Short Position - mixed signals


  • Corporate News
  • Saturday, 02 May 2020

Mixed signals

HLT Global Bhd, a company whose mainstay is to provide support services to the glove manufacturers, made two important announcements over the past three months.

In February, it announced the securing of a technology that would further improve the productivity of rubber glove manufacturing plants.

HLT’s share price hardly moved, which was a surprise considering that the technology would improve productivity of the glove manufacturers and reduce cost.

On April 21, the company announced a partnership with a local biotech company for the distribution of Covid-19 rapid test kit.

HLT Global principal business is to design, install and commission glove-dipping lines. It also is in the business of manufacturing rubber gloves. However, the company felt that it could use its distribution network to cross sell the rapid test kits.

Riding on the wave of positive sentiments attached to any company that is dealing with products related to the Covid-19 pandemic, HLT Global’s share price saw more activity than normal.

However, what happened in the days after the announcement would have left speculators puzzled. The reason is the key office bearers of the company disposed of their shares.

Among them were the founders of the company – Wong Kok Wah and Chan Yoke Chun. They hold 27% of the shares and 35% of HLT warrants. The duo together sold more than 28 million warrants via off market transactions. The warrants expire in 2022 and comes with a conversion of 20 sen each.

Considering their sizeable stake in the company, the disposal comes as no surprise as they still hold a sizeable amount in HLT Global.

Moreover, it adds to the liquidity of the company.

However, it does not exude confidence on the company’s foray into the Covid-19 rapid test kit business.

The common question raised would be why are the principal directors trimming the stake if the venture was so good?

Contact tracing

CONTRACT tracing apps are meant to help countries embark on opening up their economies while minimising the risk of spreading Covid-19.

Globally, numerous tech firms are hurriedly working to use the ubiquitous handsets most humans carry today to develop a system for tracking and halting the spread of coronavirus.

There is a catch. Personal data, such as one’s movements and body temperatures will have to be constantly provided into this big data pool and this is where the whole debate about privacy comes in.

But first, is the question of why would joe public even bother to download such an app and get it activated.

The answer is simple: without having this app activated on your personal device, you will not be able to get access into many places, not only public amenities but also your own workplace, post MCO. Yes, the government can insist that corporations implement the same contract tracing tools into their own office entry points.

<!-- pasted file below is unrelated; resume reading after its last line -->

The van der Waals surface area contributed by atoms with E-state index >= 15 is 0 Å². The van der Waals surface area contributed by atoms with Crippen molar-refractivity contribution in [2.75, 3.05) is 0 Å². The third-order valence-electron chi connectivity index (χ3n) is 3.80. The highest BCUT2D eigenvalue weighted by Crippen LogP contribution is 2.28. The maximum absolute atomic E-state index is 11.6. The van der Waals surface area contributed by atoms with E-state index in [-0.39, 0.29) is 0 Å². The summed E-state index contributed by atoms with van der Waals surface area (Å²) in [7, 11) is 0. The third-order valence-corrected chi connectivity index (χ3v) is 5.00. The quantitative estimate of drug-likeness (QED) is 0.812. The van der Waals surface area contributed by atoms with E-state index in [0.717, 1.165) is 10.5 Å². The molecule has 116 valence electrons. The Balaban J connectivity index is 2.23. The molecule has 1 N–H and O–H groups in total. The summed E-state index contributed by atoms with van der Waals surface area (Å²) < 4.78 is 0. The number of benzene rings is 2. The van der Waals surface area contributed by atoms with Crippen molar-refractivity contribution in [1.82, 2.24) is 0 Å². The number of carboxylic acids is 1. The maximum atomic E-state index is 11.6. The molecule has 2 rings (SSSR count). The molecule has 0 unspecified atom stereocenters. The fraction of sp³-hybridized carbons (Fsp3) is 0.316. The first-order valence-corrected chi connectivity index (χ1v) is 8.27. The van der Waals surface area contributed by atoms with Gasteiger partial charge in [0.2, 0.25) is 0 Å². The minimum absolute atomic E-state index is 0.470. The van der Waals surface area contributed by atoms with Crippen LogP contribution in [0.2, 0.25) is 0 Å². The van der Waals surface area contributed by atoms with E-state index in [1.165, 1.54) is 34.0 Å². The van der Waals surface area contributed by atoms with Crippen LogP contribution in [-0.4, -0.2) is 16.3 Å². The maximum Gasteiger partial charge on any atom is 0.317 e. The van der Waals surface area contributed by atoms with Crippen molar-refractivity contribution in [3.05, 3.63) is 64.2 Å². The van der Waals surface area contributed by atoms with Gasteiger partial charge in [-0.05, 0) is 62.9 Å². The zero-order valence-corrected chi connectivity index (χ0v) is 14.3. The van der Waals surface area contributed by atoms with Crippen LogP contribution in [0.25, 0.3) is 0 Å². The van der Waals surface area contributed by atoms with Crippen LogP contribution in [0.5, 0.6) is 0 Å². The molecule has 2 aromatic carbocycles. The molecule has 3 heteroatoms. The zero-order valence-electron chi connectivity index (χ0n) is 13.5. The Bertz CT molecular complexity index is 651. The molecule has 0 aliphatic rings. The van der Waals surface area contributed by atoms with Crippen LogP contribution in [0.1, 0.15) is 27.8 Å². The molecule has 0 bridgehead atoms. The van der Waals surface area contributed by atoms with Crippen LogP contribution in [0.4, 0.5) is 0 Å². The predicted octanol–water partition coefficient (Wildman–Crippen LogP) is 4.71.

So from going to your grocery store right up to you workplace will only be possible if you have this system installed and activated.

So how then can the public be ensured that their privacy data will not be compromised? In developing the apps, the government ought to ensure that security and privacy will be prioritised in all stages of the app’s production, from initial design to user testing. Meanwhile, another challenge in Malaysia is that there seems to be a number of similar projects being embarked.

Instead, there should just be one single master app with a very good user interface and experience that meets all users’ needs whether you are at home, the office, school, at the park or in your car, or on a train and even taking a flight.

Guarding our generosity

ONE of the pillars of the government fiscal package to save the economy has been the money being doled out by the Social Security Organisation (Socso).

The fund that watches over workers’ safety is central to the Employee Retention Programme (ERP) and the Wage Subsidy Programme under the various economic stimulus packages by the government.

It has been so sought after that it was reported that the allocation under the ERP is exhausted and that the WRP has received 248,216 applications from employers involving 1.98 million workers. Socso later clarified that the ERP is still in operation.

The application for WRP was just for the month of April and most of the applications came from employers of the micro and small businesses.

It said that for companies with fewer than 75 employees, there were 238,482 applications involving 1.46 million employees.

That group forms the bulk of the 248,000 applications involving 1.98 million employees for the entire scheme.

The amount of money under both those schemes will run into the billions of ringgit and it is imperative that whatever money that workers have contributed to the fund has to go towards helping the needy.

When it comes to determining the needy, maybe some time has been spent on vetting through the list of companies applying for the aid for their workers.

It’s because in the US, there have been subsidiaries of large listed companies that applied for aid and received that money, only to return it after public furore.

Listed companies have the ability to raise funds that most SMEs cannot. They are large and have the ability of issuing shares tro raise cash.

Their avenues to tap the capital markets are longer than small companies that do not have the protective umbrella of a large parent.It will be a waste of resources if subsidiary companies of listed companies, especially GLCs, that have tapped those monies. It would be a truly inefficient allocation of valuable resources in time of great need.

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